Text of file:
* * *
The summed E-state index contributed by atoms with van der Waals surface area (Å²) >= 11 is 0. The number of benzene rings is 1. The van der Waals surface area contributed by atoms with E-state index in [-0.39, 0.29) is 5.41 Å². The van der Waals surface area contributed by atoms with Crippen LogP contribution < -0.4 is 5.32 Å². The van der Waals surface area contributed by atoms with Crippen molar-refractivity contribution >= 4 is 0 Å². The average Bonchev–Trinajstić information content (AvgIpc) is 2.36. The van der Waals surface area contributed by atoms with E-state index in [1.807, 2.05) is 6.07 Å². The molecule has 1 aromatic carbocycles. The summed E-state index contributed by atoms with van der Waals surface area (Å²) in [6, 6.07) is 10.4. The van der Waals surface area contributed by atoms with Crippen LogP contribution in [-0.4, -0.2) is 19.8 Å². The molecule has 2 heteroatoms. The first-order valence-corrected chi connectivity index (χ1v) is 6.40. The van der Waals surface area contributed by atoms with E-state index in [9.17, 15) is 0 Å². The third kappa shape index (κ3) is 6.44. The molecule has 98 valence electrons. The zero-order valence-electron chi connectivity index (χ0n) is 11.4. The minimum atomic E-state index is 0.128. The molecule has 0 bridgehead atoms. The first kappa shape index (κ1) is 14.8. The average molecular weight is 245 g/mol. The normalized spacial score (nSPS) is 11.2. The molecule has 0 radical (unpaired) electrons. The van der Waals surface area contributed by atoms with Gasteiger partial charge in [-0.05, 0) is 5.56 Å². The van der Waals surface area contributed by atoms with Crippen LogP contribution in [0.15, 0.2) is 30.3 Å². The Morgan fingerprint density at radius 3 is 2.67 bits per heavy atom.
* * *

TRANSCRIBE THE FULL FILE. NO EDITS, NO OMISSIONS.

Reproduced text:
The summed E-state index contributed by atoms with van der Waals surface area (Å²) >= 11 is 0. The number of benzene rings is 1. The van der Waals surface area contributed by atoms with E-state index in [-0.39, 0.29) is 5.41 Å². The van der Waals surface area contributed by atoms with Crippen LogP contribution < -0.4 is 5.32 Å². The van der Waals surface area contributed by atoms with Crippen molar-refractivity contribution >= 4 is 0 Å². The average Bonchev–Trinajstić information content (AvgIpc) is 2.36. The van der Waals surface area contributed by atoms with E-state index in [1.807, 2.05) is 6.07 Å². The molecule has 1 aromatic carbocycles. The summed E-state index contributed by atoms with van der Waals surface area (Å²) in [6, 6.07) is 10.4. The van der Waals surface area contributed by atoms with Crippen LogP contribution in [-0.4, -0.2) is 19.8 Å². The molecule has 2 heteroatoms. The first-order valence-corrected chi connectivity index (χ1v) is 6.40. The van der Waals surface area contributed by atoms with E-state index in [9.17, 15) is 0 Å². The third kappa shape index (κ3) is 6.44. The molecule has 98 valence electrons. The zero-order valence-electron chi connectivity index (χ0n) is 11.4. The minimum atomic E-state index is 0.128. The molecule has 0 bridgehead atoms. The first kappa shape index (κ1) is 14.8. The average molecular weight is 245 g/mol. The normalized spacial score (nSPS) is 11.2. The molecule has 0 radical (unpaired) electrons. The van der Waals surface area contributed by atoms with Gasteiger partial charge in [-0.05, 0) is 5.56 Å². The van der Waals surface area contributed by atoms with Crippen LogP contribution in [0.15, 0.2) is 30.3 Å². The Morgan fingerprint density at radius 3 is 2.67 bits per heavy atom.